A happy, healthy lawn can do wonders for your home’s curb appeal. If mowing and occasional watering are not giving you that lush, green oasis you want, perhaps you need to understand your grass type better.
Today we’ll be learning about Kentucky bluegrass and what lawn care steps you can take for healthy turf that the whole neighborhood will envy.
Kentucky Bluegrass 101
The first step to excellent lawn care is understanding your grass type to better care for it. You don’t have to live in Kentucky to have this cool-season grass - Kentucky bluegrass is a medium-textured, bluish-green grass with boat-shaped leaf tips. This grass is native to Europe and North Asia.
The name comes from its color being so dark green that it almost appears blue. If the blades' physical appearance doesn’t give it away, here are some other ways to tell if you have Kentucky bluegrass:
- Spreading growth habit
- Folded new and young leaves
- Presence of rhizomes, or underground shoots
- Heavy thatch producer
- Prominent in areas with average summer temps in the low to mid-80s
Kentucky bluegrass is unique to other cool-season grasses because it grows best with full, direct sunlight and has thick, durable grass blades.
Liquid Fertilizer for Lush Grass
Kentucky bluegrass flourishes in a fertile landscape. Try going liquid for easy application and quick results. This grass should undergo fertilization at least twice a year: in the spring and the fall. This grass is tough, but not invincible.
With liquid fertilizer, you distribute nutrients to the root of grass blades, allowing penetration through the soil. Soil health will directly impact the state of your grass blades.
Forget about spreading equipment - you can apply liquid fertilizer to your lawn in a uniform application. With a quick attachment to your garden hose, you can start using liquid fertilizer today!
What About Watering Grass?
Along with liquid fertilizer and aeration, proper lawn watering will give you happy and healthy Kentucky bluegrass. This grass has a shallow root system and requires plenty of water in the summertime to avoid drought.
When watering your lawn, you want to consider the amount of water your grass is receiving. It’s also crucial to take into account the time of day you are watering your yard. Watering should occur in the morning when the air is cooler or at least before the sun is at its hottest to avoid loss from evaporation.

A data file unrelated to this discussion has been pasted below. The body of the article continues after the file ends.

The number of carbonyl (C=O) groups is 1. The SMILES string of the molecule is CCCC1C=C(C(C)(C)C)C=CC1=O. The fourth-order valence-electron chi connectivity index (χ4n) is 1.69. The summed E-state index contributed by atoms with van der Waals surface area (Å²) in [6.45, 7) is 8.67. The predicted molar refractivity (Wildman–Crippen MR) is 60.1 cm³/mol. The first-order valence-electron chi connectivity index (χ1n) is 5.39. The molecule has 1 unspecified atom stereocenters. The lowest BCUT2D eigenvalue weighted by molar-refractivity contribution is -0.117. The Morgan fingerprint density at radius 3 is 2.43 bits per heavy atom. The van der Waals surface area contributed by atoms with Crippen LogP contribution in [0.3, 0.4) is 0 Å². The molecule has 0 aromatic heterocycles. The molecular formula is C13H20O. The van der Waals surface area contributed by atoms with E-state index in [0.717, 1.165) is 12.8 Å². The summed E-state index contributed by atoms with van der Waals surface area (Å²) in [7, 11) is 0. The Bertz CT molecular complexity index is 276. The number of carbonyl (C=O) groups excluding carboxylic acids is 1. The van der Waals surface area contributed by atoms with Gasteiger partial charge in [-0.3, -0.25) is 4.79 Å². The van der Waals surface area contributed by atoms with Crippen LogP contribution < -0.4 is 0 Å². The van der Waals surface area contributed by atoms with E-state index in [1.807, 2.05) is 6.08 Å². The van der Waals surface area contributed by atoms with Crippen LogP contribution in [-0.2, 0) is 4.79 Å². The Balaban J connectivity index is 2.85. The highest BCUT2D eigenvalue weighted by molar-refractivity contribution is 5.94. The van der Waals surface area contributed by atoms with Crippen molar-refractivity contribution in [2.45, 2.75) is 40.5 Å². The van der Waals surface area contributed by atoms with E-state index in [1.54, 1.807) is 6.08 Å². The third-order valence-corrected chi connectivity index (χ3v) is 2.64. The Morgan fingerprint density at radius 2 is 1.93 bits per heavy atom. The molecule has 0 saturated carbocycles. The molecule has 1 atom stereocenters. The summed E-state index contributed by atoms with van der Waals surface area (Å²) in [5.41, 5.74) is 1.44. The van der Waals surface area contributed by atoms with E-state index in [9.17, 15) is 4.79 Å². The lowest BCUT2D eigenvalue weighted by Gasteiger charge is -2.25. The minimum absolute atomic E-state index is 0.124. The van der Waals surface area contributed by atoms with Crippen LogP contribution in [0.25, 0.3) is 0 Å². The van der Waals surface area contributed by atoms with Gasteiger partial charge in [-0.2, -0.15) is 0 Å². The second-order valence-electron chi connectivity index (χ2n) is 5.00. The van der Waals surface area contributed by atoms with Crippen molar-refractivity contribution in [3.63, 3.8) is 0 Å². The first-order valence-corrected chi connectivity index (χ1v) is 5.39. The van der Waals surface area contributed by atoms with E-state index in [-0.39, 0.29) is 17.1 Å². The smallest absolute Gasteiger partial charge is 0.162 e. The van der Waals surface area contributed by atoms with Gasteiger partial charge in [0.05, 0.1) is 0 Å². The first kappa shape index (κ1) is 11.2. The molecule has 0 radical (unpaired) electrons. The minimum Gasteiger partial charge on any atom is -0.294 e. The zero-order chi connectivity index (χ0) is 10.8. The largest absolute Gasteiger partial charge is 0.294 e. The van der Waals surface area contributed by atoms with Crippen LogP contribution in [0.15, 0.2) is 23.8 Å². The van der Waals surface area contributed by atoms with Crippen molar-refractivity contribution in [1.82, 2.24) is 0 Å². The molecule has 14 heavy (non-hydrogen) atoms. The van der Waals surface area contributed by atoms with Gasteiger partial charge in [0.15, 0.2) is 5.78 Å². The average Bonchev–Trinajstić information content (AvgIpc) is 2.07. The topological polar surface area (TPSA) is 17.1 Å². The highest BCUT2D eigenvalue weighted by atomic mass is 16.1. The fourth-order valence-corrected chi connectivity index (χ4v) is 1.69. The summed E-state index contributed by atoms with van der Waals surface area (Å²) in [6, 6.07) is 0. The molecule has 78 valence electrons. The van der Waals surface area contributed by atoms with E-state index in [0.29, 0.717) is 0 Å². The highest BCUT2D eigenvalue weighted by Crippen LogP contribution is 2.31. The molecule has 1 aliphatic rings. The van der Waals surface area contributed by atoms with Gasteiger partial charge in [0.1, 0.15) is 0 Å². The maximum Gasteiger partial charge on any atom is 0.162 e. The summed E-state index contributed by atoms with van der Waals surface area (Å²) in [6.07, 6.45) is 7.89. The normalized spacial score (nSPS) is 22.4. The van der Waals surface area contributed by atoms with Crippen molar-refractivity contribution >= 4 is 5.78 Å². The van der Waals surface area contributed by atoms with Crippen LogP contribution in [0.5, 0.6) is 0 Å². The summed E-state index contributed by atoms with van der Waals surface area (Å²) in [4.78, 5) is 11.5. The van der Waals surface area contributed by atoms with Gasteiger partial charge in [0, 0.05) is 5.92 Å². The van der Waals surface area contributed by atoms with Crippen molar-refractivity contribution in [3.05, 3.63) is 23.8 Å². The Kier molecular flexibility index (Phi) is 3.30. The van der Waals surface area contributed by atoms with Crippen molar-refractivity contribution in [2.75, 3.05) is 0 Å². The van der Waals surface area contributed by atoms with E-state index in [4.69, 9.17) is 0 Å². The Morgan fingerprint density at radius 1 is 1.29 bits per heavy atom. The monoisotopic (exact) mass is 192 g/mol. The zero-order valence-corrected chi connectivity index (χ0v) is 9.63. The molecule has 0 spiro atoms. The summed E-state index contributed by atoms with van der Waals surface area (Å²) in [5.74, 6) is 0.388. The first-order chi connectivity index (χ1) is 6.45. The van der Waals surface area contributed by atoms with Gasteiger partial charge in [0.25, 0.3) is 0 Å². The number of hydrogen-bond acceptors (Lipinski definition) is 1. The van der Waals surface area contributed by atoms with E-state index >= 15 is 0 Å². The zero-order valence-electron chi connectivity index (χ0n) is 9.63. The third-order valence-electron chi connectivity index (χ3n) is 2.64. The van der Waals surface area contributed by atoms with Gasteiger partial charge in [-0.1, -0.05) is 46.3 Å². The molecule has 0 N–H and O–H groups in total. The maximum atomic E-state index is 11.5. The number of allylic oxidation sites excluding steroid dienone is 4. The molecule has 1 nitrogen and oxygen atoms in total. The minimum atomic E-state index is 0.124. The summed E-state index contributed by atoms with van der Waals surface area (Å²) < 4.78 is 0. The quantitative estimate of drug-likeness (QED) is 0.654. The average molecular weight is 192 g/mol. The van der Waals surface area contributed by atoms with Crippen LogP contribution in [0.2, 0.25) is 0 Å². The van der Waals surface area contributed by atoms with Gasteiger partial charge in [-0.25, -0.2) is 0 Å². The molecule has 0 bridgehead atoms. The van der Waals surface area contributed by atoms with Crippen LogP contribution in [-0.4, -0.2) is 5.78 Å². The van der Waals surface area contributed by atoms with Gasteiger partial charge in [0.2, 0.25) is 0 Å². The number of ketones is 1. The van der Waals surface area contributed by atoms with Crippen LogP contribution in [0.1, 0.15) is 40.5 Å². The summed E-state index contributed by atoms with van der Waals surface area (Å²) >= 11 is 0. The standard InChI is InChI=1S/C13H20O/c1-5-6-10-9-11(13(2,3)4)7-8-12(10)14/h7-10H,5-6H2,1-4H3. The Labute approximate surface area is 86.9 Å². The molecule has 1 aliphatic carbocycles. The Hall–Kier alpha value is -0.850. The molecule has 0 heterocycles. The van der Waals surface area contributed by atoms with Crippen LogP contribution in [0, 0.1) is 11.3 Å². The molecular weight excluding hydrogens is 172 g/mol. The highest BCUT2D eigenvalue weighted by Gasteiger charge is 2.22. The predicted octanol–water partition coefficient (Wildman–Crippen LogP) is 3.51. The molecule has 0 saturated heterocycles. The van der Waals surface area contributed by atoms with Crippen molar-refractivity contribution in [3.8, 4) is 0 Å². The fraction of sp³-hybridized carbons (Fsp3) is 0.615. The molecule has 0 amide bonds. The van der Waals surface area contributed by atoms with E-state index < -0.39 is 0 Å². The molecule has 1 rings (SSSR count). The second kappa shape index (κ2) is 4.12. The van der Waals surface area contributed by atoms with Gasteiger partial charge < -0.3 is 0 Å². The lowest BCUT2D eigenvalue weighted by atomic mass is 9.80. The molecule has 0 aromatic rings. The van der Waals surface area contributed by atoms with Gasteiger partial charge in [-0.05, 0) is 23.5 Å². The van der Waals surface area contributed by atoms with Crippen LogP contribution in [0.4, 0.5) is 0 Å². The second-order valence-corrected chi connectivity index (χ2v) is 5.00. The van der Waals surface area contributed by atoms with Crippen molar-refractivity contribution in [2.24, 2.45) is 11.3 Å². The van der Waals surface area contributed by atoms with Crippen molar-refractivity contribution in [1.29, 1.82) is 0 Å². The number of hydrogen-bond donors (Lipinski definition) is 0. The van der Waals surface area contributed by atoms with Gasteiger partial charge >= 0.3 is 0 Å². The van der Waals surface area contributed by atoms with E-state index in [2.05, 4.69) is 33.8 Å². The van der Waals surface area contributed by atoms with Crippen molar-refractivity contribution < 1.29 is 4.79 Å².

Kentucky bluegrass does require plenty of water. Depending on the season, you should be watering your Kentucky bluegrass 1-2 inches per week with more water needed in the hotter months.
These grass care techniques, along with as much sun as you can provide, will result in prospering Kentucky bluegrass.
Other Cool Season Grasses
Kentucky bluegrass stands out against traditional cool-season grasses. Cool-season grasses grow at a higher rate in a climate that is between 60-70 degrees Fahrenheit but also do well in mixed climates.
They are characterized by a slower growth rate during the summer months and can withstand harsh winters.
Some other types of cool-season grasses include ryegrass, bentgrass, and tall or fine fescue. You can learn more about cool-season grasses as well as warm-season grasses here.
Whether you’re looking to nurture your Kentucky bluegrass or care for another grass type, we are here to help you make the most out of your lawn care routine.
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I’m in Philadelphia and I babe tall fescue lawn. I have pu on milorginite . Liguiid iron and 8-1-8 xgrn. I’m interested in trying some of your products. At this time of the year what do you suggest if anything?